Movie Review: ‘The Book Thief’
By Bill Wine
KYW Newsradio 1060
PHILADELPHIA (CBS) — It’s a Holocaust drama for kids, of all things, but it’s more in the mold of The Boy in the Striped Pajamas than Schindler’s List.
Set in Nazi Germany and told from a child’s perspective, The Book Thief is a filmization of the same-titled 2005 Young Adult international best-seller by Markus Zusak, an exploration of the horrors of Nazi Germany for a youthful PG-13 audience.
Wide-eyed Liesel Meminger, the title character, is played by Sophie Nelisse. When we first meet the 11-year-old, it is 1938 and she is on a train with her mother and sickly brother.
When her brother dies and her political-activist mother can no longer take care of her, Liesel is sent to the home of the Hubermans, her new foster parents, kindly housepainter Hans and stern homemaker/laundress Rosa, played by Geoffrey Rush and Emily Watson.
Hans cannot find much in the way of work, partially because of his staunch refusal to join “the Party” as the Nazis’ takeover lurches forward. And the Hubermans, living in fear on the ironically named Heaven Street, struggle to make ends meet, as do their neighbors in this poverty-stricken small town.
Meanwhile, Liesel, who cannot read, nonetheless comforts herself with books, some borrowed and some swiped, even as she witnesses Nazi book burnings.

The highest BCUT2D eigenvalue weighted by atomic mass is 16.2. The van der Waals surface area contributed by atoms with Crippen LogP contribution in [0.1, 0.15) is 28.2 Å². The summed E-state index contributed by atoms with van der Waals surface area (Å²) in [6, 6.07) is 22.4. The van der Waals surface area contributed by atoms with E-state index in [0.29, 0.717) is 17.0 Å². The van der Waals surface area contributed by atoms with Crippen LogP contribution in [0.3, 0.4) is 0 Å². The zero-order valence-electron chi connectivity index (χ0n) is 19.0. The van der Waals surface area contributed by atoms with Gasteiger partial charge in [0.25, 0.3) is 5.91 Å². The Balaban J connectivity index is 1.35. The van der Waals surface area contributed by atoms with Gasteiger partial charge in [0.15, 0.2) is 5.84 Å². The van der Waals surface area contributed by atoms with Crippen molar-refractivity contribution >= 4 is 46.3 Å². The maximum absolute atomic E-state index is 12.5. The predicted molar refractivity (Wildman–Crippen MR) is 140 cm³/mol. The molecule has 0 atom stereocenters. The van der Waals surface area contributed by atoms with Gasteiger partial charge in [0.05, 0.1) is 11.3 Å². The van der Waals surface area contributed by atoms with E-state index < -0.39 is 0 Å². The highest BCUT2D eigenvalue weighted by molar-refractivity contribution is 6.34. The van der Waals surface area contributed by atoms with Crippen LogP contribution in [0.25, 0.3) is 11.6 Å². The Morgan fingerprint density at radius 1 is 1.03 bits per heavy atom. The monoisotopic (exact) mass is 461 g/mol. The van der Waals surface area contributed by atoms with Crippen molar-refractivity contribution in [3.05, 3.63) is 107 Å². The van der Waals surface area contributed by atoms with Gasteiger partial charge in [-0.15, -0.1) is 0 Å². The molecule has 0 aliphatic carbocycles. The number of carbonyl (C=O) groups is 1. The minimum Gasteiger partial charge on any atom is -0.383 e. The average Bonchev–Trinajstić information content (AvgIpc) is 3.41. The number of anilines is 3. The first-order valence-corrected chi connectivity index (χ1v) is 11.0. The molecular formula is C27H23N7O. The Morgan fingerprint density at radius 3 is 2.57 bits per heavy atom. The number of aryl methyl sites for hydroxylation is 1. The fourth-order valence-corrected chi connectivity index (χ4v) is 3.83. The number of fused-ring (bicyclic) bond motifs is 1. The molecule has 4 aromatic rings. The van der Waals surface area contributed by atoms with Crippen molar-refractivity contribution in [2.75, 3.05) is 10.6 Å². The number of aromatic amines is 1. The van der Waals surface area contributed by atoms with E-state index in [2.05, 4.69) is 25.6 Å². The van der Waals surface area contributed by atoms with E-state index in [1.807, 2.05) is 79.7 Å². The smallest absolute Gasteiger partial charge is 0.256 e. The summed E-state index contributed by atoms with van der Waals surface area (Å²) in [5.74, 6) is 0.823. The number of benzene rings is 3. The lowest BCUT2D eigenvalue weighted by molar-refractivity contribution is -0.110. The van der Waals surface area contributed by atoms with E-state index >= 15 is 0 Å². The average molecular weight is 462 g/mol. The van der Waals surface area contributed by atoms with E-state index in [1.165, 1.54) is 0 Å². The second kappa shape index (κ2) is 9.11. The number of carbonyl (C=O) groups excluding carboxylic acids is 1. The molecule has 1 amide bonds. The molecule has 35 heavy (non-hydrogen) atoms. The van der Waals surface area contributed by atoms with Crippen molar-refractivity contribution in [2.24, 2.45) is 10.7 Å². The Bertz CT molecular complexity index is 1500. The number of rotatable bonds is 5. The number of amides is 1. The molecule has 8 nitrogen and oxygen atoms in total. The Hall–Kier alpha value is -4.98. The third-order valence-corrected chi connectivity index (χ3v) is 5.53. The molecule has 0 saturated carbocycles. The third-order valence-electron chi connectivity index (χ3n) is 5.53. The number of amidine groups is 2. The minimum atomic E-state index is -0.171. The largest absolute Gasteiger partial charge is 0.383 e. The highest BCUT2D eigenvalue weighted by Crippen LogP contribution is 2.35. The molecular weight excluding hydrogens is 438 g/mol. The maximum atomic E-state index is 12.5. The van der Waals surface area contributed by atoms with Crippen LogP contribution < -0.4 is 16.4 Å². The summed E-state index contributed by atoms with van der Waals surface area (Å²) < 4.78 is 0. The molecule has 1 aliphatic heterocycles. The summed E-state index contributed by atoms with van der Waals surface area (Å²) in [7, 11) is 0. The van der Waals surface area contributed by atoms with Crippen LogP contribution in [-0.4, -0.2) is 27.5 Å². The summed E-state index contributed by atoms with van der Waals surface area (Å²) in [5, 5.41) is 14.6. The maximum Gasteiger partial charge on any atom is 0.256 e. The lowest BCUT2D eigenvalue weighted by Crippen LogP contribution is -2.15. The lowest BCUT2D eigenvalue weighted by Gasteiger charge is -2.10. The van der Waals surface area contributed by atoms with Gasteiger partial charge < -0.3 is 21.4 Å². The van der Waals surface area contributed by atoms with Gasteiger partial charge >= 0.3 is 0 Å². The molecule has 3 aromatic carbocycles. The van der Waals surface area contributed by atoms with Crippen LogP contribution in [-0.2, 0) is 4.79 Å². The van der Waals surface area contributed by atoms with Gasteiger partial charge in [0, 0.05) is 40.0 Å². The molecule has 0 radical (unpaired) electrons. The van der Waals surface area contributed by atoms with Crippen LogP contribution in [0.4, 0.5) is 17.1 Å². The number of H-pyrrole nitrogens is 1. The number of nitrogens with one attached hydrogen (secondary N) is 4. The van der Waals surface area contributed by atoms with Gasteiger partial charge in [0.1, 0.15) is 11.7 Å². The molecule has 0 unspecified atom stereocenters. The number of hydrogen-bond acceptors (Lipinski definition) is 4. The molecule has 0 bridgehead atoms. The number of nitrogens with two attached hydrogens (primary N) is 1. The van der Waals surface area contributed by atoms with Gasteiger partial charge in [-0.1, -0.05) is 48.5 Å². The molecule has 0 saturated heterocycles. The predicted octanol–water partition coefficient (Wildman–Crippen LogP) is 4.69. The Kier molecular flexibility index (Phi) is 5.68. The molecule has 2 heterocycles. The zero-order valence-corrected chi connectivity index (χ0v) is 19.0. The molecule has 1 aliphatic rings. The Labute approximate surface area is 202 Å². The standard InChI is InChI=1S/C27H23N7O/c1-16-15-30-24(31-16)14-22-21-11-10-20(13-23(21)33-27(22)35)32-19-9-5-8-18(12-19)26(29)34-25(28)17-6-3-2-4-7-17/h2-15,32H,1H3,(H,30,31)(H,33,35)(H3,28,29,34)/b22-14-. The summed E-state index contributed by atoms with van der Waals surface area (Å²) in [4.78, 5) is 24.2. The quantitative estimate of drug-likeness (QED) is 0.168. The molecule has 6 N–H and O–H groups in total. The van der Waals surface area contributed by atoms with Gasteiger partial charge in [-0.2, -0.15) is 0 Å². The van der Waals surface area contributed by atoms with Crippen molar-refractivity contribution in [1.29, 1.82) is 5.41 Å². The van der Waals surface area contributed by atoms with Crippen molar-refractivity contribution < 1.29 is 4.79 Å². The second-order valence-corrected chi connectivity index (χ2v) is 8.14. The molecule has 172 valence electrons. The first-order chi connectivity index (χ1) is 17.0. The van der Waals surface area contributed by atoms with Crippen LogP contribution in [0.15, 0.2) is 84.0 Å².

Then World War II breaks out and the Hubermans shelter a Jewish refugee named Max, played by Ben Schnetzer, who lives surreptitiously in their modest basement.
Thus do the Hubermans and their makeshift household get to experience and outwit evil firsthand.
Rush and Watson, gloriously capable and dependable actors, breathe three-dimensional life into the Hubermans: their relationship is authentic and moving and naturally funny, and each player gets to reveal hidden depths.
And Nelisse — the young French-Canadian actress who won a Genie (the Canadian Oscar) for her performance in the French-Canadian film, Monsieur Lazhar — is wonderfully expressive as the spirited heroine, carrying the film like an A-list star.
Brian Percival (A Boy Called Dad), a TV director best known for episodes of TV’s Downton Abbey, works from an intelligently adapted, empathetic script by Michael Petroni that maintains Liesel’s point-of-view and employs Death as a narrator, a device that seems precious at first but that ends up feeling right in a vehicle aimed squarely at youngsters.
Percival and Petroni keep their touching and tragic tale on the quiet side, but come up a bit short in the suspense department. Still, the characters remain engaging because they are so adroitly inhabited by the principal cast.
So we’ll read 3 stars out of 4 for The Book Thief, a gentle, literate family film that shines a bit of light on some of history’s darkest days.